One-step green hydrothermal synthesis of biocompatible graphene/TiO2 nanocomposites for non-enzymatic H2O2 detection and their cytotoxicity effects on human keratinocyte and lung fibroblast cells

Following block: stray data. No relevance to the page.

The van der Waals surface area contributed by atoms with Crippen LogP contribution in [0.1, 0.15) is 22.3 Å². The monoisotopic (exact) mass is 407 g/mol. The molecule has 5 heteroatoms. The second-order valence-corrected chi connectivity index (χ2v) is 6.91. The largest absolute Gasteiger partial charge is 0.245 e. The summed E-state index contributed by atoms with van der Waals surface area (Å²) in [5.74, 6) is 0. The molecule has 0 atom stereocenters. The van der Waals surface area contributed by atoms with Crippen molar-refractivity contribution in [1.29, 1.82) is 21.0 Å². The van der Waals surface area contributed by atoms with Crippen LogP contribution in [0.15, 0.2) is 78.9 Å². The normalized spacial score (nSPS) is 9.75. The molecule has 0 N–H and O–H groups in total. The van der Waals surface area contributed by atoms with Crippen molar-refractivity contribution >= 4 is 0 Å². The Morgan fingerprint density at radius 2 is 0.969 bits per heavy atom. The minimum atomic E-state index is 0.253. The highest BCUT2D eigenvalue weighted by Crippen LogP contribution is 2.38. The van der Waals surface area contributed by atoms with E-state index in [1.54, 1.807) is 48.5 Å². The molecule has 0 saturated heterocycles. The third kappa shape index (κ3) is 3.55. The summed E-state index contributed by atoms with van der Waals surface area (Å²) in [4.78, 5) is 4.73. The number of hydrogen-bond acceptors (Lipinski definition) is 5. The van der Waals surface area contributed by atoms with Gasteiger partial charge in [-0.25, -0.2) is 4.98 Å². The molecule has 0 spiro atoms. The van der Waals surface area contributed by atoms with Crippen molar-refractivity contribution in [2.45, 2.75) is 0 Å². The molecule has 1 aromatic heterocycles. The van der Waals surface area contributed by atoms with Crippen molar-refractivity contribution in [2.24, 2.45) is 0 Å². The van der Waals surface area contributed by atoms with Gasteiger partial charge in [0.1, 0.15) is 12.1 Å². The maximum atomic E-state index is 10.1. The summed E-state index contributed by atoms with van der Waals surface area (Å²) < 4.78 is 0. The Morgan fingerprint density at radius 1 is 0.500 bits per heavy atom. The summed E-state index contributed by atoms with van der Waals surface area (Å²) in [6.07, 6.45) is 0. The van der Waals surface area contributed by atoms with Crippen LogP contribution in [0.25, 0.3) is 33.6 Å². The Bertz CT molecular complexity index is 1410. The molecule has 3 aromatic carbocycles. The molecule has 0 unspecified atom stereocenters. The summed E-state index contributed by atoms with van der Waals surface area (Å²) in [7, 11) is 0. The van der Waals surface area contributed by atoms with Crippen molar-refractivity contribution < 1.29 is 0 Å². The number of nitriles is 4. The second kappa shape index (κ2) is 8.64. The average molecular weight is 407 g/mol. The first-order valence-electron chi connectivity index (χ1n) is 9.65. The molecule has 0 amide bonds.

Highly sensitive and selective immunosensors that can detect disease biomarkers at ultra-low levels in early stages are urgently needed to reduce mortality risks. A facile and efficient approach using sonochemical-assisted solvent graphene exfoliation and a hydrothermal synthesis method has been used to prepare graphene/titanium dioxide (G/TiO2) nanocomposites. Nanocomposites containing different ratios of graphene and TiO2 precursors were prepared to determine the optimum composition of G/TiO2 that has the highest conductivity and electrocatalytic properties. Characterisation methods such as X-ray diffraction (XRD), scanning electron microscopy (SEM), energy dispersive X-ray spectroscopy (EDX), transmission electron microscopy (TEM), and high resolution TEM (HRTEM) were used to study the crystallinity, surface characteristics, elemental composition, and morphology of the synthesised nanocomposites. The synthesised materials were also confirmed via Raman spectroscopy. Using ferricyanide as the redox active probe, cyclic voltammetry (CV) and electrochemical impedance spectroscopy (EIS) analyses indicated that 1 : 8 ratio of G/TiO2 exhibited the best current response and the lowest charge transfer resistance (Rct) of 1525 Ω. The potential of G/TiO2 for electrochemical sensing application was investigated using hydrogen peroxide (H2O2), a by-product of most enzymatic processes, as the analyte of interest. The sensitivity of the sensor towards H2O2 was 0.557 μA mM−1, with a limit of detection (LOD) at 56.89 μM. An in vitro cell proliferation assay was carried out to investigate the biocompatibility of the nanocomposites. The half-maximal inhibitory concentration (IC50) values obtained were >500 μg ml−1 for human lung fibroblasts (MRC5) and 5–25 μg ml−1 for human skin cells (HaCat).